By Jeff Burlew
Democrat senior writer @JeffBurlew on Twitter
A coalition of government- watchdog groups called on Florida lawmakers to approve ethics and open-government bills that have passed the Senate but stalled in the House.
Participating in a news conference Wednesday at the Florida Press Center were Integrity Florida, the First Amendment Foundation, Common Cause Florida, the Citizens Awareness Foundation and The Tea Party Network.
“Now’s the time for our lawmakers to move forward on ethics-reform legislation that strengthens our ethics laws, move forward on open-government provisions that make government more transparent, not (more) secretive,” said Dan Krassner, executive director of Integrity Florida.
The groups are asking legislators to take action on a legislation (SB 1648 and HB 1151) that would make a number of changes to Florida’s sunshine laws and another (SB 846) that would put in place new ethics requirements for local officials and quasi-government agencies. Senate bill 1648 and SB 846 passed unanimously in the Senate on March 26 but have since been held up in the House.
Senate bill 1648, cosponsored by Sen. Jack Latvala, R-Clearwater, and its House companion would codify numerous court decisions over the years saying citizens are not required to put public records requests in writing without a specific statutory authority, said Barbara Petersen, president of the First Amendment Foundation.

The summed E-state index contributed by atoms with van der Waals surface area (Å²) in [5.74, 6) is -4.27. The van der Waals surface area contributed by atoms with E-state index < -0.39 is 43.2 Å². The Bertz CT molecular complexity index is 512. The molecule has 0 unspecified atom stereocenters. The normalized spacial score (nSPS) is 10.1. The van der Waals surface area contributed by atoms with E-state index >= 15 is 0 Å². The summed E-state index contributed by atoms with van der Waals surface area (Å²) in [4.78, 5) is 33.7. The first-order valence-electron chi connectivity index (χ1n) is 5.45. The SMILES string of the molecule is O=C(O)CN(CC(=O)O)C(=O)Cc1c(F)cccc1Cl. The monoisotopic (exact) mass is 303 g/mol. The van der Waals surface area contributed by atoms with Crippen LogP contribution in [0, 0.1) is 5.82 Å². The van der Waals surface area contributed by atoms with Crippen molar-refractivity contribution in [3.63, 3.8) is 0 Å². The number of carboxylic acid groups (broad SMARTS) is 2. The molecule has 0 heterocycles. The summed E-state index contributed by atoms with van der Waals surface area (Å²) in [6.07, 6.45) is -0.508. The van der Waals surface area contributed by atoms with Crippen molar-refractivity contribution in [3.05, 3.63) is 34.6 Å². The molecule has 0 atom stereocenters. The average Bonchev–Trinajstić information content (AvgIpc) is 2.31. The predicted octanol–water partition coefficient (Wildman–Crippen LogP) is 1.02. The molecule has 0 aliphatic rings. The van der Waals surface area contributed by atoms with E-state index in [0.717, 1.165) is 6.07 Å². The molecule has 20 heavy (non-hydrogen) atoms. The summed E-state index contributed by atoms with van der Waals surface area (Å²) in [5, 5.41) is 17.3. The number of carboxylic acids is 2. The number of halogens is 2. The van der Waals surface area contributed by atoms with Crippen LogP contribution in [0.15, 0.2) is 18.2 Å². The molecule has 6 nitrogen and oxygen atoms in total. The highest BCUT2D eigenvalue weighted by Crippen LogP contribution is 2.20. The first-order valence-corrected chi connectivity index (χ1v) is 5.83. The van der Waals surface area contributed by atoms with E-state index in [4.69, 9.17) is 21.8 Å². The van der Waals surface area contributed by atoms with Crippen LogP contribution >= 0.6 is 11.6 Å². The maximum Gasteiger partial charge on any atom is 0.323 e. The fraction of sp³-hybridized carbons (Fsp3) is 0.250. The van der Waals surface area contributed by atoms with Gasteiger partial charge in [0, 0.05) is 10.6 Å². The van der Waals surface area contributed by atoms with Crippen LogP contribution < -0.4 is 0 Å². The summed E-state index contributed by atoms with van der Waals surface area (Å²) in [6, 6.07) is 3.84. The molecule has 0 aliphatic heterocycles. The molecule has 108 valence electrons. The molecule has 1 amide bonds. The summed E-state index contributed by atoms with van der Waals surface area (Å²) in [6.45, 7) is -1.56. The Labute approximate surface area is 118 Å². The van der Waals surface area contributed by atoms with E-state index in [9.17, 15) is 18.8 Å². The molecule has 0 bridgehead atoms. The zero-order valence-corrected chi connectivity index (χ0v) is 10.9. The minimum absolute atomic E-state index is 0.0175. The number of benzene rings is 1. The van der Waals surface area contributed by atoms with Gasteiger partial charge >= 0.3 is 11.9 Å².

“It’s a stumbling block,” she said. “There are people who do not want to identify themselves, who do not want to put their request in writing. And case law says they don’t have to do that. This simply codifies that.”
The bills would allow citizens to make records requests over the phone, Petersen said. It also would require state agencies to train employees on public-records laws and limit the cost of fees for “voluminous or complicated” records requests.
Senate bill 846 would prohibit local officers from lobbying the Legislature or state agencies on behalf of private clients, though they could still lobby on behalf of their own local government. The bill defines local officers as state attorneys, public defenders, sheriffs, tax collectors, property appraisers, supervisors of election, circuit court clerks, county commissioners, school-board members, school superintendents and elected city officers except those from small cities.
The bill, which does not include lawmakers in the lobbying ban, also would extend state ethics requirements to quasi-government entities like Enterprise Florida and allow the Florida Commission on Ethics to initiate proceedings without first getting a complaint against officials who fail to file financial disclosures and reach the maximum fine amount.